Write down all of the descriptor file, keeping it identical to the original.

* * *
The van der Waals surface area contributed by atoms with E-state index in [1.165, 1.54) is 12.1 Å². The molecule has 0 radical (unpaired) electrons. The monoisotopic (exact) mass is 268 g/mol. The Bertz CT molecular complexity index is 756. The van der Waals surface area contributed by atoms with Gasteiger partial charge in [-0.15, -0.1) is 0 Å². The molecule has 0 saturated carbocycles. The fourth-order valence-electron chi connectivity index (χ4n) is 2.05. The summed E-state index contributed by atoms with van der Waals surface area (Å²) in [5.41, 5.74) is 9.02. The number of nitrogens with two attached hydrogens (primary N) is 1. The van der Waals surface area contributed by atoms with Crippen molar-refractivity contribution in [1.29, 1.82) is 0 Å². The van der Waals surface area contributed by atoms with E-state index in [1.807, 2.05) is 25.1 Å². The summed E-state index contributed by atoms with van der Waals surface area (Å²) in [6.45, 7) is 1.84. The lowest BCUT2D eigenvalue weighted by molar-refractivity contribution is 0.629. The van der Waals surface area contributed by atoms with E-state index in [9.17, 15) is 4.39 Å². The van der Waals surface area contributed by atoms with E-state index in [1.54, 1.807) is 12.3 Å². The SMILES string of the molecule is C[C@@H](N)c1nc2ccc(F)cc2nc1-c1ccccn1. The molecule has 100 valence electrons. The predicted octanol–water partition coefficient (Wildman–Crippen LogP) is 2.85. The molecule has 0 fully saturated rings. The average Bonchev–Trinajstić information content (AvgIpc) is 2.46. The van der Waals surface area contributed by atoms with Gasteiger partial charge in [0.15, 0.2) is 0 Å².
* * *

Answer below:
The van der Waals surface area contributed by atoms with E-state index in [1.165, 1.54) is 12.1 Å². The molecule has 0 radical (unpaired) electrons. The monoisotopic (exact) mass is 268 g/mol. The Bertz CT molecular complexity index is 756. The van der Waals surface area contributed by atoms with Gasteiger partial charge in [-0.15, -0.1) is 0 Å². The molecule has 0 saturated carbocycles. The fourth-order valence-electron chi connectivity index (χ4n) is 2.05. The summed E-state index contributed by atoms with van der Waals surface area (Å²) in [5.41, 5.74) is 9.02. The number of nitrogens with two attached hydrogens (primary N) is 1. The van der Waals surface area contributed by atoms with Crippen molar-refractivity contribution in [1.29, 1.82) is 0 Å². The van der Waals surface area contributed by atoms with E-state index in [1.807, 2.05) is 25.1 Å². The summed E-state index contributed by atoms with van der Waals surface area (Å²) in [6.45, 7) is 1.84. The lowest BCUT2D eigenvalue weighted by molar-refractivity contribution is 0.629. The van der Waals surface area contributed by atoms with E-state index in [9.17, 15) is 4.39 Å². The van der Waals surface area contributed by atoms with E-state index in [1.54, 1.807) is 12.3 Å². The SMILES string of the molecule is C[C@@H](N)c1nc2ccc(F)cc2nc1-c1ccccn1. The molecule has 100 valence electrons. The predicted octanol–water partition coefficient (Wildman–Crippen LogP) is 2.85. The molecule has 0 fully saturated rings. The average Bonchev–Trinajstić information content (AvgIpc) is 2.46. The van der Waals surface area contributed by atoms with Gasteiger partial charge in [0.15, 0.2) is 0 Å².